Prep for Making Vietnamese Spring Rolls

So here’s how it all goes down.

  1. Prep all your greens, herbs, veggies, noodles, sauce and protein sources if using. (May want to call in the troops for this or use it as your Zen time.)
  2. Make your sauce.
  3. Set a pie plate of warm water next to a large clean countertop area or cutting board for rolling.
  4. Grab your family to help with the next few steps for sure.

Vietnamese Table Salad Option

So full disclosure, I actually only made one spring roll tonight.  I was feeling lazy and my family was too busy at the moment to recruit them for rolling so I did this version instead. Place the prepped ingredients that you have in mounds on a large platter leaving room for a few ramekins of extras. Arrange large romaine, iceberg or butter lettuce leaves on another platter.  Fry some shallots in peanut or grapeseed oil (or whatever kind you have) until brown, drain on paper towels then place in a ramekin and sprinkle with salt.  Add a ramekin that has chopped peanuts, cashews or almonds, and make a quick dipping sauce from equal parts soy sauce, lime juice (or rice wine vinegar), agave and chile flakes.  Add a little sesame oil to balance it all out.  Instruct your family or guests to wrap what they want in a large lettuce leaf then spoon the dressing over each wrap.  This is called a Vietnamese Table Salad.

 

Vietnamese Spring Rolls with Whole30 Friendly Peanut Sauce

Ingredients

  • Peanut Sauce
  • 1/3 cup peanut butter (or any nut/seed butter)

  • 3 tbsp warm water

  • 2 tbsp coconut aminos (or soy/tamari)

  • 1 tbsp maple syrup or coconut sugar

  • 1 tbsp rice vinegar or lime juice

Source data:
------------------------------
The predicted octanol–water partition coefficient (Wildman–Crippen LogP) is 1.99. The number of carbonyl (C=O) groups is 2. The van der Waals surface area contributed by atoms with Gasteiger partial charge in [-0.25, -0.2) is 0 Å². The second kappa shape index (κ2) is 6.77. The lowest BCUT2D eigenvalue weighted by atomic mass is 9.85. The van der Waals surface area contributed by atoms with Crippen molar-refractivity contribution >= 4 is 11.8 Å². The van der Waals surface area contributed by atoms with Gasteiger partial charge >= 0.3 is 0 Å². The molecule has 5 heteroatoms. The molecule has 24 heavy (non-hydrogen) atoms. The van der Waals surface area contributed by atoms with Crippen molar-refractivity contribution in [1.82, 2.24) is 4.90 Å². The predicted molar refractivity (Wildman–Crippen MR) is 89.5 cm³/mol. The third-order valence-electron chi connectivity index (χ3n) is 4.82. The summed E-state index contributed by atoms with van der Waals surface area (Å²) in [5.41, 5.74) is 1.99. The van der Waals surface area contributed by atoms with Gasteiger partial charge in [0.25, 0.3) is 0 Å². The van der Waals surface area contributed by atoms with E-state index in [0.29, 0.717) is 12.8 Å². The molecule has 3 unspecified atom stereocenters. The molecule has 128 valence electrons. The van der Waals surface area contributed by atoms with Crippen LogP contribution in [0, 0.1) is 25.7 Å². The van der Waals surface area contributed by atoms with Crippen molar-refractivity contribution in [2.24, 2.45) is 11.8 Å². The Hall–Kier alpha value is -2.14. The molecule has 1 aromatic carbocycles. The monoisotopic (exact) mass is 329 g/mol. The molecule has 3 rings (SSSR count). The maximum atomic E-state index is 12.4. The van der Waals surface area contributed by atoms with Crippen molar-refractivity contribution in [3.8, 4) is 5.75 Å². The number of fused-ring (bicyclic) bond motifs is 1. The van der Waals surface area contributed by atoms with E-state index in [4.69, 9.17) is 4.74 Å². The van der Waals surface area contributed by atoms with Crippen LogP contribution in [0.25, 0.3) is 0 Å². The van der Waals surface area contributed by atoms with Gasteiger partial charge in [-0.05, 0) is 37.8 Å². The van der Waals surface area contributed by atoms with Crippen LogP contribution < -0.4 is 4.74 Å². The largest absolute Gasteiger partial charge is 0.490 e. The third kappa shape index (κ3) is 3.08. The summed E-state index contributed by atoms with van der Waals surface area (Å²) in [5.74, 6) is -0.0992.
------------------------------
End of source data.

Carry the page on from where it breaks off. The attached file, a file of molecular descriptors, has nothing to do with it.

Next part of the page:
• 2 tsp chile garlic sauce or red pepper flakes

  • Spring Roll Ingredients
  • 1 package spring roll wrappers

  • or 10-12 large butter lettuce collard green leaves

  • Shredded lettuce or cabbage

  • Shredded or matchstick cut carrots, summer squash, peppers, etc.

  • Cooked shrimp, shredded chicken or thin omelet cut into strips

  • Leaves of cilantro, mint and basil

Directions

  • Make Sauce
  • Whisk together all sauce ingredients and taste. Add more of any ingredient until it tastes equally balanced with sour, salty, sweet and heat, if using. Set aside or divide between tiny dipping sauce bowls.
  • Assemble Ingredients
  • Place rice paper wrappers next to pie plate. If using lettuce or collard leaves, just make a neat pile of them next to a large clean counter surface or cutting board.
  • Place remaining ingredients in individual bowls or have a large cutting board available with piles of each ingredient.
  • Make Spring Rolls
  • Place one rice paper wrapper in the warm water and move it around until it’s completely wet and soft.
  • Move it around until the entire sheet is saturated and soft.
  • Place some greens, herbs and veggies  and other filling ingredients as shown
  • Fold up the sides over the veggies
  • Roll…
  • and tuck the ends under to make a tight roll
  • Cut in half in the diagonal or in thirds to reveal the colorful middle.